Another Fallen Hero

It’s been said that celebrities always seem to die in 3’s.

So what in God’s name was the deal with last year?!?!?

2009 saw the untimely passing of an assload of celebs, from A grader’s like M.J to the…uhh… not-so A grade variety (cough… Billy Mays… cough). We lost politicians, actors, musicians, models, directors, writers… and yes, even an Oxi-Clean salesman.

With that in mind, lets take a moment:

Losing anybody that has had some kind of influence upon your life is always difficult. That being said, no, the death of Dom DeLuise isn’t the same as losing a father, a grandmother, or a sister. And I highly doubt anyone reading this particular post knew any of these now departed’s famous faces personally. But in a celebrity-obsessed culture, they can quite easily become as recognizable and important to us as those individuals we see on a daily basis.

So can I get back to the funny now? Please?

Because there’s 1 man that has slipped through our net, a man who may never have achieved the celebrity status of a Farrah Fawcett, but still managed to touch all of our lives at some point in time. Whose profound life’s work will live on for decades, perhaps centuries.

He passed away on December 22nd (perhaps not prematurely; he was 81 after all), from the most recent of a series of strokes.

His name was Al Bernardin. But in a kind and just world you’d already know him… as the creator of the Quarter Pounder with Cheese.

Bernardin attended Hamburger University, McDonald’s training center (yes, it’s actually called that), quickly ascending to the rank of Dean in the early 1960’s. He eventually became VP of product development, playing a huge role in the introduction of the fish sandwich (or ‘Fillet o’ Fish’ to us Australian’s), Apple and Cherry Pies and Frozen French Fries.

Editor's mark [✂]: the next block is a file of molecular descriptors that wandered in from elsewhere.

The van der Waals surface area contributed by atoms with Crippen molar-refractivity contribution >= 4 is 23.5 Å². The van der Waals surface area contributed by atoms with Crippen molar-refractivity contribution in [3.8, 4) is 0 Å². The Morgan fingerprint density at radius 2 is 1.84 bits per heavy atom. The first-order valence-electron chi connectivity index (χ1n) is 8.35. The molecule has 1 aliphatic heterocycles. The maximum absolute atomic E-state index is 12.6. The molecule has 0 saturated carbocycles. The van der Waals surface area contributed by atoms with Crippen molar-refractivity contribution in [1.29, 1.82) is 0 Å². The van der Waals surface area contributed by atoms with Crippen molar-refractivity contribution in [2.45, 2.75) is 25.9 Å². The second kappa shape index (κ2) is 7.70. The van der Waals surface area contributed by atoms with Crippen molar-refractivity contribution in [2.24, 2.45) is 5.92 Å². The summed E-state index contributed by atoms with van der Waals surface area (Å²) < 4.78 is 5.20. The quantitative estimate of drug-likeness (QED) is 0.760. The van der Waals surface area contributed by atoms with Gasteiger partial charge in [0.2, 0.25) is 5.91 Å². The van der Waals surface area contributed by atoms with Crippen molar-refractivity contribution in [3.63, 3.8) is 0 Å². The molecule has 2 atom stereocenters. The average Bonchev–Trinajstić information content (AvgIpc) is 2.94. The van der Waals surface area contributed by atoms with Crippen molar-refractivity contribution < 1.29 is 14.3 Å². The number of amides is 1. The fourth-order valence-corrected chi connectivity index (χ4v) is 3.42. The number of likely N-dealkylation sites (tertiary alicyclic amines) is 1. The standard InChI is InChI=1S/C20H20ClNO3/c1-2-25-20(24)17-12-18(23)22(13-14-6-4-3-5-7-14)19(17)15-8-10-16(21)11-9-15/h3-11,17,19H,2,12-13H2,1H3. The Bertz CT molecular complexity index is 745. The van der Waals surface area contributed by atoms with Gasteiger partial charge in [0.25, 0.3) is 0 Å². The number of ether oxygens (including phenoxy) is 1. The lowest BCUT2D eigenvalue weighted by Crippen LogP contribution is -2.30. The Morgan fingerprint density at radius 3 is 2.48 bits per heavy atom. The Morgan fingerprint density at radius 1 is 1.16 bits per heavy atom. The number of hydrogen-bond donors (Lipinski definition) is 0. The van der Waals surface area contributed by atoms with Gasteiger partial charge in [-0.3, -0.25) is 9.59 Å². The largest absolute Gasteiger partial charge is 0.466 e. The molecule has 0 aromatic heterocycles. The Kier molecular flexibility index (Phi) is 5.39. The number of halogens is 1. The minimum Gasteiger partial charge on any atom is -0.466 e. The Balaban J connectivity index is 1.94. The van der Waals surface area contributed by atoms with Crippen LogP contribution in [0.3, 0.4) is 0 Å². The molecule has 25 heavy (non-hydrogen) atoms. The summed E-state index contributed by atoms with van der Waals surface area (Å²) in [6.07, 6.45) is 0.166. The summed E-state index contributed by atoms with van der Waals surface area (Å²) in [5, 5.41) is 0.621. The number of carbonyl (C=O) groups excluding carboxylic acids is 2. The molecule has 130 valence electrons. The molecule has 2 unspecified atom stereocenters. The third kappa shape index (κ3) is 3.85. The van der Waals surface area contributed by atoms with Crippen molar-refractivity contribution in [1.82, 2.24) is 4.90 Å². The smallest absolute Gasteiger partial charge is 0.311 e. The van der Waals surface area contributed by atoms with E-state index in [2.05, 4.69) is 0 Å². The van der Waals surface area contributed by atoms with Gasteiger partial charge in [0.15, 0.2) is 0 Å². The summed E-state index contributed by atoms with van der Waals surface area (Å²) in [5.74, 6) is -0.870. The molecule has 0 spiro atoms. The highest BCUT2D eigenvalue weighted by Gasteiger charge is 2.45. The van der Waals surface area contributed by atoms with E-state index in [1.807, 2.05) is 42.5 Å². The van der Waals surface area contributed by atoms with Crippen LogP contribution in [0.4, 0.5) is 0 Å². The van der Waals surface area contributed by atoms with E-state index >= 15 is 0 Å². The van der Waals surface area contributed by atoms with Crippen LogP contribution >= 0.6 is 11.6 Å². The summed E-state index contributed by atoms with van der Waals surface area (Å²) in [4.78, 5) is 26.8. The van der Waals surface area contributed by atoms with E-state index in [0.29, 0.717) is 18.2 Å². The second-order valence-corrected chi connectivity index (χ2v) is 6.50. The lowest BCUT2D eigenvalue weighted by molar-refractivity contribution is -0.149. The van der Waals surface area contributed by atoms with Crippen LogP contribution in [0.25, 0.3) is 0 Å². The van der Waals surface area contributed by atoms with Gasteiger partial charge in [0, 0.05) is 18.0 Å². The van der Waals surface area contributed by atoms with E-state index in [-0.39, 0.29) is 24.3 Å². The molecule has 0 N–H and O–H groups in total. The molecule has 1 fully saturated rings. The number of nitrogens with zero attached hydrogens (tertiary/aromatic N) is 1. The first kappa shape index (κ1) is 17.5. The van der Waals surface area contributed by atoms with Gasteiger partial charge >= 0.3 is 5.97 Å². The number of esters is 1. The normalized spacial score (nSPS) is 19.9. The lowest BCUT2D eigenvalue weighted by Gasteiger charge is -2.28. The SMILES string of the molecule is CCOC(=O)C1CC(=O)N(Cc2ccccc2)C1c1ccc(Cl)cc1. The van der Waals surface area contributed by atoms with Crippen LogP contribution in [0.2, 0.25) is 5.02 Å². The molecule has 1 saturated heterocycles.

But it was in 1971 that Bernardin’s finest moment arrived… the birth of the Quarter Pounder.

First there was Fire. Then the Wheel. Then came Penicillin. And finally... the Quarter F'n Pounder.

“I felt there was a void in our menu vis-a-vis the adult who wanted a higher ratio of meat to bun,” he said in 1991 while commemorating the burger’s 20th anniversary.

Bernardin was also a noted philanthropist who spent much of his last 15 years working tirelessly for local hospices in his home town of Monterey.

That’s not to say the man was perfect. He invented the not so successful Lite Mac (like a Big Mac, but less so) and the McGobbler (ground turkey burgers, get your mind out of the gutter people!). So, we learn that inspiration can be patchy.

However, his contribution to the diets of children and fat dudes everywhere cannot be under-valued or underestimated.

Mr. Bernardin, for many a hangover-thwarting feast…

… for keeping the cheeseburger in it’s place…

… for enriching Quentin Tarantino’s dialogue…

… and for the following sexy, sexy Chinese commercial…

We thank you.

Until next we meet, may you move on to a better place where one day we can skip, hand-in-hand, through fields of crunchy, golden fries with the Grimace.



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